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There is also an equivalent to that from TRC called the Surge Guard but both of these devices do much more than to just tell you how much current you are using. They protect the RV from an improperly wired outlet, low/high voltage, lost or floating ground, and several other potential electrical problems.

To just measure the amount of power drawn there are products but none that I am aware of for the entire RV. You can buy a meter called the "Kill-A-Watt" that will do this for each appliance by connecting it between the outlet and the appliance.
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Old 10-02-2014, 06:16 PM   #5
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The big difference between the Progressive Industries product and Surge Guard is warranty. Progressive is good forever, if it fails call them. They will walk you through diagnostic steps and then ship you repair parts or a whole new unit --Free. Surge Guard has a one year warranty and no repair facilities, toss out the old one and buy another.

A 30 amp RV can only use 30 amps, the circuit breaker will trip if more amps are required. Hooking a 30 amp RV to a 50 amp plug will still only allow 30 amps, in that case the circuit breakers in the RV would trip if you try to use more power than the RV is designed to handle.

The real use of a Progressive EMS is when voltage drops. It happens in campgrounds when everyone is trying to use more power than the CG's capacity. Voltage goes down, and amperage draw goes up, causing damage to motors and electronics. The EMS cuts off power until electric supply is within limits again.
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Old 10-02-2014, 06:31 PM   #6
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I called the Progressive Industries phone number several weeks ago to get their advice on how to connect their product in my compartment. The president of the company actually answered the phone, and discussed all of my options in a conversation that lasted over 30 minutes. Amazing customer service, I am in with them.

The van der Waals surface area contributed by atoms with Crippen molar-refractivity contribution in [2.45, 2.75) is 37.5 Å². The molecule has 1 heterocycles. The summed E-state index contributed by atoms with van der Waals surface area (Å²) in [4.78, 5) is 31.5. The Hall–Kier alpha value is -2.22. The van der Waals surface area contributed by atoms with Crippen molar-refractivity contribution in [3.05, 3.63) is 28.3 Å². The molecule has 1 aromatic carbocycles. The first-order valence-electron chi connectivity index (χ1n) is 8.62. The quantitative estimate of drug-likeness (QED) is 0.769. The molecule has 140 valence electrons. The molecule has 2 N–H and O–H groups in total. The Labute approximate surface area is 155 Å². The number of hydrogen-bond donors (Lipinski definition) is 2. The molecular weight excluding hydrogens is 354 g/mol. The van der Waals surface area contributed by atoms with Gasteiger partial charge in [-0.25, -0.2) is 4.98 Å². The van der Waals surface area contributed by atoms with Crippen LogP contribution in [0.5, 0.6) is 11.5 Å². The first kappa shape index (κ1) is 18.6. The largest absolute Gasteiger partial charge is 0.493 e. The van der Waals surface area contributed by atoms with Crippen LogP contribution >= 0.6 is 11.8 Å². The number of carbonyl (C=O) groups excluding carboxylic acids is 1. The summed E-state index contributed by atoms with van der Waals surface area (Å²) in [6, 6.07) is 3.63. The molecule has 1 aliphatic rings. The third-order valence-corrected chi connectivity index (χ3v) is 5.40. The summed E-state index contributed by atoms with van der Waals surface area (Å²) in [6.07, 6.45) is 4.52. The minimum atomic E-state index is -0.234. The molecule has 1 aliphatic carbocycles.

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Old 10-02-2014, 08:06 PM   #7
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Two options with a Progressive ##-30/50C

If it is a PT- It plugs into the park outlet you plug into it.. Just like the Surge Guard I got for cost of shipping.

If it is an HW- You got some re-wiring to do but you get a nice remote monitor panel INDOORS where it is easier to see.
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Old 10-03-2014, 06:00 AM   #8
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Quote:
Originally Posted by wa8yxm View Post
Two options with a Progressive ##-30/50C

If it is a PT- It plugs into the park outlet you plug into it.. Just like the Surge Guard I got for cost of shipping.

If it is an HW- You got some re-wiring to do but you get a nice remote monitor panel INDOORS where it is easier to see.
I'm looking at both and thinking the HW is the way to go for both security of the unit and because it is also cheaper than the PT.
However, what does the installation require?
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Old 10-03-2014, 10:26 AM   #9